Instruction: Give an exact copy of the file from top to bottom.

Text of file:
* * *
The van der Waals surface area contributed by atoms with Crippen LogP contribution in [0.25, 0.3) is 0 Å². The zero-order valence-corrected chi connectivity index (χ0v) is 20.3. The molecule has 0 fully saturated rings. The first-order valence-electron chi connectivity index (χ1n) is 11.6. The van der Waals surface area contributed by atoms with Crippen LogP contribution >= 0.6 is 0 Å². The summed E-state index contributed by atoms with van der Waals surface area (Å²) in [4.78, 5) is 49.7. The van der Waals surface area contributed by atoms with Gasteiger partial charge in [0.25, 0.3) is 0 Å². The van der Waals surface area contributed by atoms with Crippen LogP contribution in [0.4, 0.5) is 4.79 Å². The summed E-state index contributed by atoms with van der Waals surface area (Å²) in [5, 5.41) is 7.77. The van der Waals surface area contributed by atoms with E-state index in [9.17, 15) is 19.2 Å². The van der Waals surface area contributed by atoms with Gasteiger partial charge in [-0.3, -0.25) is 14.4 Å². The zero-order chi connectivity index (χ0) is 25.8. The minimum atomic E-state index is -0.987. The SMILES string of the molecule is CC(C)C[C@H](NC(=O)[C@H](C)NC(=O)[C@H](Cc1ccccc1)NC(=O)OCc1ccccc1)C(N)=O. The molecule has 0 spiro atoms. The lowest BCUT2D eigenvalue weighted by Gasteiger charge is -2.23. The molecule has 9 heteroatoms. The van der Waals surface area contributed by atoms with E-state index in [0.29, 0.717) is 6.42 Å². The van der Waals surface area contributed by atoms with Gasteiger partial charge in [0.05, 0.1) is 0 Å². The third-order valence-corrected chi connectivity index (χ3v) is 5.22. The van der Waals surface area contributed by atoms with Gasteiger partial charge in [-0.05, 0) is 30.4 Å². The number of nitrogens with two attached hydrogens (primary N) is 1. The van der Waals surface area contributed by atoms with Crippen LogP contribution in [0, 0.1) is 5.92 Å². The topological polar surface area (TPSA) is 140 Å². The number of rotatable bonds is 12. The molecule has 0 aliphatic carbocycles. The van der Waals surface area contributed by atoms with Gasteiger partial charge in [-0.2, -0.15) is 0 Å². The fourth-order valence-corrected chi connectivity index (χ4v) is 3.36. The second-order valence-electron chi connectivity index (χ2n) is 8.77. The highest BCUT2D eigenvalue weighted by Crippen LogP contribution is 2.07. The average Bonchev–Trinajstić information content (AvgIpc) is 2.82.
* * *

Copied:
The van der Waals surface area contributed by atoms with Crippen LogP contribution in [0.25, 0.3) is 0 Å². The zero-order valence-corrected chi connectivity index (χ0v) is 20.3. The molecule has 0 fully saturated rings. The first-order valence-electron chi connectivity index (χ1n) is 11.6. The van der Waals surface area contributed by atoms with Crippen LogP contribution >= 0.6 is 0 Å². The summed E-state index contributed by atoms with van der Waals surface area (Å²) in [4.78, 5) is 49.7. The van der Waals surface area contributed by atoms with Gasteiger partial charge in [0.25, 0.3) is 0 Å². The van der Waals surface area contributed by atoms with Crippen LogP contribution in [0.4, 0.5) is 4.79 Å². The summed E-state index contributed by atoms with van der Waals surface area (Å²) in [5, 5.41) is 7.77. The van der Waals surface area contributed by atoms with E-state index in [9.17, 15) is 19.2 Å². The van der Waals surface area contributed by atoms with Gasteiger partial charge in [-0.3, -0.25) is 14.4 Å². The zero-order chi connectivity index (χ0) is 25.8. The minimum atomic E-state index is -0.987. The SMILES string of the molecule is CC(C)C[C@H](NC(=O)[C@H](C)NC(=O)[C@H](Cc1ccccc1)NC(=O)OCc1ccccc1)C(N)=O. The molecule has 0 spiro atoms. The lowest BCUT2D eigenvalue weighted by Gasteiger charge is -2.23. The molecule has 9 heteroatoms. The van der Waals surface area contributed by atoms with E-state index in [0.29, 0.717) is 6.42 Å². The van der Waals surface area contributed by atoms with Gasteiger partial charge in [0.05, 0.1) is 0 Å². The third-order valence-corrected chi connectivity index (χ3v) is 5.22. The van der Waals surface area contributed by atoms with Gasteiger partial charge in [-0.05, 0) is 30.4 Å². The number of nitrogens with two attached hydrogens (primary N) is 1. The van der Waals surface area contributed by atoms with Crippen LogP contribution in [0, 0.1) is 5.92 Å². The topological polar surface area (TPSA) is 140 Å². The number of rotatable bonds is 12. The molecule has 0 aliphatic carbocycles. The van der Waals surface area contributed by atoms with Gasteiger partial charge in [-0.2, -0.15) is 0 Å². The fourth-order valence-corrected chi connectivity index (χ4v) is 3.36. The second-order valence-electron chi connectivity index (χ2n) is 8.77. The highest BCUT2D eigenvalue weighted by Crippen LogP contribution is 2.07. The average Bonchev–Trinajstić information content (AvgIpc) is 2.82.